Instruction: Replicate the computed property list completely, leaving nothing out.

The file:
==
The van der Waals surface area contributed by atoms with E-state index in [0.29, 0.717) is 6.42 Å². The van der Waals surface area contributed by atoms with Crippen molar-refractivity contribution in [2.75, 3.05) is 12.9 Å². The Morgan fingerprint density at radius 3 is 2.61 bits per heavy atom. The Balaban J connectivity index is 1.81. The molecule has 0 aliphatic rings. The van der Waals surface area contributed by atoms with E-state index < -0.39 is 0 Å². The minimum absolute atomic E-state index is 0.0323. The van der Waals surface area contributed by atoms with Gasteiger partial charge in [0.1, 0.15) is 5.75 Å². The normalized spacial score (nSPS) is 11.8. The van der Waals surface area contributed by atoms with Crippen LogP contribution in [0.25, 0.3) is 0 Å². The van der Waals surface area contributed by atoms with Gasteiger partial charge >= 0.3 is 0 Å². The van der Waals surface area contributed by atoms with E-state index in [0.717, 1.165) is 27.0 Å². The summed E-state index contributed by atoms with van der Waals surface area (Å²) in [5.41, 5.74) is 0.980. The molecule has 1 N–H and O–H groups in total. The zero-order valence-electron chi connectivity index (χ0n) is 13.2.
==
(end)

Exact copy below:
The van der Waals surface area contributed by atoms with E-state index in [0.29, 0.717) is 6.42 Å². The van der Waals surface area contributed by atoms with Crippen molar-refractivity contribution in [2.75, 3.05) is 12.9 Å². The Morgan fingerprint density at radius 3 is 2.61 bits per heavy atom. The Balaban J connectivity index is 1.81. The molecule has 0 aliphatic rings. The van der Waals surface area contributed by atoms with E-state index < -0.39 is 0 Å². The minimum absolute atomic E-state index is 0.0323. The van der Waals surface area contributed by atoms with Gasteiger partial charge in [0.1, 0.15) is 5.75 Å². The normalized spacial score (nSPS) is 11.8. The van der Waals surface area contributed by atoms with Crippen LogP contribution in [0.25, 0.3) is 0 Å². The van der Waals surface area contributed by atoms with Gasteiger partial charge >= 0.3 is 0 Å². The van der Waals surface area contributed by atoms with E-state index in [0.717, 1.165) is 27.0 Å². The summed E-state index contributed by atoms with van der Waals surface area (Å²) in [5.41, 5.74) is 0.980. The molecule has 1 N–H and O–H groups in total. The zero-order valence-electron chi connectivity index (χ0n) is 13.2.